Antimatter has been disappearing and Melbourne researcher Phillip Urquijo wants to know why.
He’s hoping that the Belle II experiment, commencing in Japan in 2017, will give him an answer—and if he’s lucky it will answer many other questions about the beginning of the Universe too.
“What I hope we’ll discover is clear evidence of new quarks, leptons or other force-carrying particles,” says Phillip. “And I’d be really excited if we found a new kind of Higgs particle using this indirect approach.”
Melbourne shared in the announcement of the discovery of a Higgs boson-like particle in 2012, and the city is expected to reap millions of dollars in economic benefits brought by the conference at which this discovery was announced.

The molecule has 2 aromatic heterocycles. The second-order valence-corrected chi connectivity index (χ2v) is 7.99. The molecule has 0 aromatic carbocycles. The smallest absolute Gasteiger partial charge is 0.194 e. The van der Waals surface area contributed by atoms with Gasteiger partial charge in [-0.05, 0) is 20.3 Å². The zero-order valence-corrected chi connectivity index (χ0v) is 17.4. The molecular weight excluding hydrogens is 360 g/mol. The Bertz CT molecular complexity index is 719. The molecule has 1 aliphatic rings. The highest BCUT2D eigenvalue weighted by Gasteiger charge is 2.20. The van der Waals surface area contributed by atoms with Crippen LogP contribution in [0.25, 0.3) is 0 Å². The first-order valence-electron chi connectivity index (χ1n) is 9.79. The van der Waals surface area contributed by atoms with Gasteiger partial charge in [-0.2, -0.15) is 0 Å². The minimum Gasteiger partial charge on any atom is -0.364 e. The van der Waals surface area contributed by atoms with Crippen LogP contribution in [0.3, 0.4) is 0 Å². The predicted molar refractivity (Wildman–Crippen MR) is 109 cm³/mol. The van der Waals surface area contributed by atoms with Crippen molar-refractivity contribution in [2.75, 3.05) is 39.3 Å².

The announcement that a suspect matching the elusive subatomic particle’s description had been found came at the 36th International Conference on High Energy Physics, held at the Melbourne Convention Centre in July, in a joint announcement with CERN in Switzerland. Continue reading Melbourne takes centre stage in physics→